• Let’s Toast

    There are still heroes out there:

    Today a judge blocked New York Mayor Michael Bloomberg’s big beverage ban, which was scheduled to take effect tomorrow. New York Supreme Court Judge Milton Tingling issued a permanent injunction barring the city from enforcing its drink regulations, which he said are “fraught with arbitrary and capricious consequences.”

    Why is any state going to tell me how to live my life. As long as I don’t endanger anyone else’s life, I can do with mine whatever I see fit. And yes – some people would rather drink large beverages every day than living long-lasting lives. Why is their preference somehow less legitimate? I fail to understand people who don’t get it!

    By the way, I won’t buy, not for a second, the lie that the state cares for us. I’ll start believing it when Bloomberg or whoever starts opposing the religious recruitment of children (ie. baptisms, First Communions, Bar Mitzvahs, FGM, circumcision, etc).

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    Article by: Ðavid A. Osorio S

    Skeptic | Blogger | Fact-checker
    • rg57

      It seems as though the proper body to implement this law (across the board to avoid “capriciousness”) would be the NY legislature. The court is right, in that it does seem bizarre that there were exemptions given for alcoholic drinks, and drinks containing milk. These would seem to be two of the biggest problem categories, the former because of reduced judgment, and the latter because it appears “healthy”.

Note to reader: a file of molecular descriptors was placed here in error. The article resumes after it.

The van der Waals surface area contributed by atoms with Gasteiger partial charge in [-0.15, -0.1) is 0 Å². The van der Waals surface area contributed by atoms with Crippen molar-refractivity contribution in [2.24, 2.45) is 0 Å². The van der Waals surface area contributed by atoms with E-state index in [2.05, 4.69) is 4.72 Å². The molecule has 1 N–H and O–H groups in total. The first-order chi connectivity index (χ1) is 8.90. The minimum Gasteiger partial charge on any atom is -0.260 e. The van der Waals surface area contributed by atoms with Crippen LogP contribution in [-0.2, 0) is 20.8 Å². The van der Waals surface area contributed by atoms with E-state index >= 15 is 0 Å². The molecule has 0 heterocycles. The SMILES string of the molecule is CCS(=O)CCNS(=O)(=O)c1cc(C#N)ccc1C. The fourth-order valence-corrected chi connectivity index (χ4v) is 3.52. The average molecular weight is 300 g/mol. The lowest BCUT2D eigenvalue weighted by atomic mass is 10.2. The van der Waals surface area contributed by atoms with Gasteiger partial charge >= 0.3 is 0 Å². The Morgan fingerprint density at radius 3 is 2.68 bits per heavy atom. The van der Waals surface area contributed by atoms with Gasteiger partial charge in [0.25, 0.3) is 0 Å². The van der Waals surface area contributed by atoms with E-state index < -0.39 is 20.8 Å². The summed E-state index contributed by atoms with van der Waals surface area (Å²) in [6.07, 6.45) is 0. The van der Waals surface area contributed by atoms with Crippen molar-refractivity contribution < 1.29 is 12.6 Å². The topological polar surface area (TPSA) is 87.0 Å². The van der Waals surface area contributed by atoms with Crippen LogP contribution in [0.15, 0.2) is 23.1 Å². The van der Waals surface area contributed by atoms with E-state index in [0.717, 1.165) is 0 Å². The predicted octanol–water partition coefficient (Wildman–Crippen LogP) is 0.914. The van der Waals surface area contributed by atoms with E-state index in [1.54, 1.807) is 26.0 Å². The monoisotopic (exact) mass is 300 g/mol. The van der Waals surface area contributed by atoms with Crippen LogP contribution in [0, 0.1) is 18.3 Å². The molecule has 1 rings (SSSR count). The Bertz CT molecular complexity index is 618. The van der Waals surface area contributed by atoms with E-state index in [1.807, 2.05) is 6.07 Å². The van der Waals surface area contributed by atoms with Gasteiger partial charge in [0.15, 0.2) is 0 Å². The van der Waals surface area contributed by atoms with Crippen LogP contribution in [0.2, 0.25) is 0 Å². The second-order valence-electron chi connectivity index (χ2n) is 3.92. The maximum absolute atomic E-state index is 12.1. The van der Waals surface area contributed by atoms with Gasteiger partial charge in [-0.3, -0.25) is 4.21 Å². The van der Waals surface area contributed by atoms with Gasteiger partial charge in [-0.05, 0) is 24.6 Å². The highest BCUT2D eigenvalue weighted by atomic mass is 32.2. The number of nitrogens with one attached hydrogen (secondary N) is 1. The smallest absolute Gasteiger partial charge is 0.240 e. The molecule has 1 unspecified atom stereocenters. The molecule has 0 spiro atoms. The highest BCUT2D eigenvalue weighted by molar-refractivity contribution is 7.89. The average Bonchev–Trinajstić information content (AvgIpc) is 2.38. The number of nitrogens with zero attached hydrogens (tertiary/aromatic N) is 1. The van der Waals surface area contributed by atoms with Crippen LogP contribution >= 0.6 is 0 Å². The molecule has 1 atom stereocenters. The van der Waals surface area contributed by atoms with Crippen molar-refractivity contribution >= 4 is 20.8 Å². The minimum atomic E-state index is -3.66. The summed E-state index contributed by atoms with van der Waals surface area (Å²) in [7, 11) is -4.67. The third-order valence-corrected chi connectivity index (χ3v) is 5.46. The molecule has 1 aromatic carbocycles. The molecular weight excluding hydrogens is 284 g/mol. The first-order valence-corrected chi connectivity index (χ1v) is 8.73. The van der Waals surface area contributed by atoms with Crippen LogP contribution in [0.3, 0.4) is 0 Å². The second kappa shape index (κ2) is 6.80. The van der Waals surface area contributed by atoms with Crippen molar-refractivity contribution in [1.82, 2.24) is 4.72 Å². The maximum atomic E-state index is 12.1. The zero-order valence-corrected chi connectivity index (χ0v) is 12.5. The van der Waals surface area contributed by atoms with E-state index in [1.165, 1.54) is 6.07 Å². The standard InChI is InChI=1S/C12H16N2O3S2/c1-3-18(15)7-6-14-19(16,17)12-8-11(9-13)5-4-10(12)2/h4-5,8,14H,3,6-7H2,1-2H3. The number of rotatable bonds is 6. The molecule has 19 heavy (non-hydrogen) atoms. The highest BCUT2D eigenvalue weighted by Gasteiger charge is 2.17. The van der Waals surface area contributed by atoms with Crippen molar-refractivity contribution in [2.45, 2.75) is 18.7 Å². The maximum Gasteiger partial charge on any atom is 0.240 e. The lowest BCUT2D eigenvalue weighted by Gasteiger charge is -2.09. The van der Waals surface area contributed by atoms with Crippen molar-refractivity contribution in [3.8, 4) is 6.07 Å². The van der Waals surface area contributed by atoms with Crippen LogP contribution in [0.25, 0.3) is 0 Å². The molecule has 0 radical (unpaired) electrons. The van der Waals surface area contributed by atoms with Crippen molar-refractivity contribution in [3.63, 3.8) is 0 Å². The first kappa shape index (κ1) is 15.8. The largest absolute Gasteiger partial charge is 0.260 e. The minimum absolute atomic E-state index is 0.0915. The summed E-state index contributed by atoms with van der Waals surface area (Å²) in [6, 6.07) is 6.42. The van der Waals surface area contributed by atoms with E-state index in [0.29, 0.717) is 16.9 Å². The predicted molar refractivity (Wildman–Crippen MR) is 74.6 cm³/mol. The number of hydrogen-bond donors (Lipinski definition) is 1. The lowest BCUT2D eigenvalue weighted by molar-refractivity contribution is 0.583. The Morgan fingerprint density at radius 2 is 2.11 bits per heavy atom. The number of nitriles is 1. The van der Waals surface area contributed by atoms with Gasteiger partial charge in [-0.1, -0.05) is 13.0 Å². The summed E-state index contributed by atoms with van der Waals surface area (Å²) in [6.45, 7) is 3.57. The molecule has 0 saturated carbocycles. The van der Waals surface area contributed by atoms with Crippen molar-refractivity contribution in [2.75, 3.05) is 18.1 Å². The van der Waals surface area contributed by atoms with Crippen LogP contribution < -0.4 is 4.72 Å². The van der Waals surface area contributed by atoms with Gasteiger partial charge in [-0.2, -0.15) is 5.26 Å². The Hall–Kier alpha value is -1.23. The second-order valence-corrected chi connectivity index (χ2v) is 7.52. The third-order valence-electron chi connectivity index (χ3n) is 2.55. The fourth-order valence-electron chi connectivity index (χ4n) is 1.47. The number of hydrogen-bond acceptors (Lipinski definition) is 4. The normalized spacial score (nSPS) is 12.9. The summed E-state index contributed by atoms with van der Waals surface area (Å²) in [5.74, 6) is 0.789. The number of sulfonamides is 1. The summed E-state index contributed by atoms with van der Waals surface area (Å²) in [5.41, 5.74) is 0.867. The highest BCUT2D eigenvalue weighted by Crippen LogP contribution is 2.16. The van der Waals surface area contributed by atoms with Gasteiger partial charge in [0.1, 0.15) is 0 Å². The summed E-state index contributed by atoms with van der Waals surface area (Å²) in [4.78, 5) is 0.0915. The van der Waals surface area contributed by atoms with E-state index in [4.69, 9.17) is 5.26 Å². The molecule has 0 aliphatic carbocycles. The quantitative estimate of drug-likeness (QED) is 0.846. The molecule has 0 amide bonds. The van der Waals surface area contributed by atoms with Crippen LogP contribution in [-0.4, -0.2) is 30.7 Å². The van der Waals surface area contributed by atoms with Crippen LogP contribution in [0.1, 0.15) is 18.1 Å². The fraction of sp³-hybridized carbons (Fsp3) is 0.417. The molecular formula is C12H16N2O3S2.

Rather than banning anything outright, why not some sort of calorie tax on all food and drink, which would appear on the bill? (Various implementations could be imagined…) This would have the added benefit that people would actually know how many calories they are consuming, and businesses would be less likely to get away with lying about calories (or portion size, for that matter).

      • Ok, I like the anti-fraud take, but I still don’t like the Government telling me living a lasting life is more important for me (and they know better!! Ain’t that self-righteous?!?) than my actual desires, wishes and wants.

        So what if I like the intake of more calories? Why tax me more over that than the guys who rather a super-healthy life? Why would I be taxed more onerously for my tastes?

        • qbsmd

          Especially because the rational course at this point would be to encourage Baby Boomers to do unhealthy things and die earlier to try to prevent the country from going into a debt crisis trying to pay for their retirements.

          To answer your question, my guess would be that it’s a form of puritanism that the left prefers. As opposed to the right’s puritan legislation attempting to ban alchohol, contraception, unmarried people living together, etc. The point is that anyone in power is presents a danger of attempting to force their preferences on everyone else, regardless of what ideology they represent.

          • I agree with you. They all try to make their opinion into the law, but that’s what this fight is about: not letting them.